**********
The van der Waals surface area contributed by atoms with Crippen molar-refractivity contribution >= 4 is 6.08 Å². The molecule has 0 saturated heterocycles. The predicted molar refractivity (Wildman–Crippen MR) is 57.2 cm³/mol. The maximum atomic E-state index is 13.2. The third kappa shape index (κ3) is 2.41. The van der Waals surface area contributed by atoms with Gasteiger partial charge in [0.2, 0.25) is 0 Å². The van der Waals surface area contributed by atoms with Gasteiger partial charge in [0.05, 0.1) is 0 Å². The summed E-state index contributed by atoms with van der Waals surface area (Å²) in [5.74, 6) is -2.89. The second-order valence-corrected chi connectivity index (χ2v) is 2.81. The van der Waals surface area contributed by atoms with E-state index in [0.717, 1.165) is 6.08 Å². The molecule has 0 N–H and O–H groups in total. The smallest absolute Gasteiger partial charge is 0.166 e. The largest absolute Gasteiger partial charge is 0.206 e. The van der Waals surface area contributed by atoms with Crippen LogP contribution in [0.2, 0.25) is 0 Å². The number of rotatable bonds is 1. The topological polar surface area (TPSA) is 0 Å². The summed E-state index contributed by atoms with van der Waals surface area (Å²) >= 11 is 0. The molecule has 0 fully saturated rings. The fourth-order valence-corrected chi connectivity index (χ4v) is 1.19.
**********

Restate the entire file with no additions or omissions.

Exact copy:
The van der Waals surface area contributed by atoms with Crippen molar-refractivity contribution >= 4 is 6.08 Å². The molecule has 0 saturated heterocycles. The predicted molar refractivity (Wildman–Crippen MR) is 57.2 cm³/mol. The maximum atomic E-state index is 13.2. The third kappa shape index (κ3) is 2.41. The van der Waals surface area contributed by atoms with Gasteiger partial charge in [0.2, 0.25) is 0 Å². The van der Waals surface area contributed by atoms with Gasteiger partial charge in [0.05, 0.1) is 0 Å². The summed E-state index contributed by atoms with van der Waals surface area (Å²) in [5.74, 6) is -2.89. The second-order valence-corrected chi connectivity index (χ2v) is 2.81. The van der Waals surface area contributed by atoms with E-state index in [0.717, 1.165) is 6.08 Å². The molecule has 0 N–H and O–H groups in total. The smallest absolute Gasteiger partial charge is 0.166 e. The largest absolute Gasteiger partial charge is 0.206 e. The van der Waals surface area contributed by atoms with Crippen LogP contribution in [0.2, 0.25) is 0 Å². The number of rotatable bonds is 1. The topological polar surface area (TPSA) is 0 Å². The summed E-state index contributed by atoms with van der Waals surface area (Å²) >= 11 is 0. The molecule has 0 fully saturated rings. The fourth-order valence-corrected chi connectivity index (χ4v) is 1.19.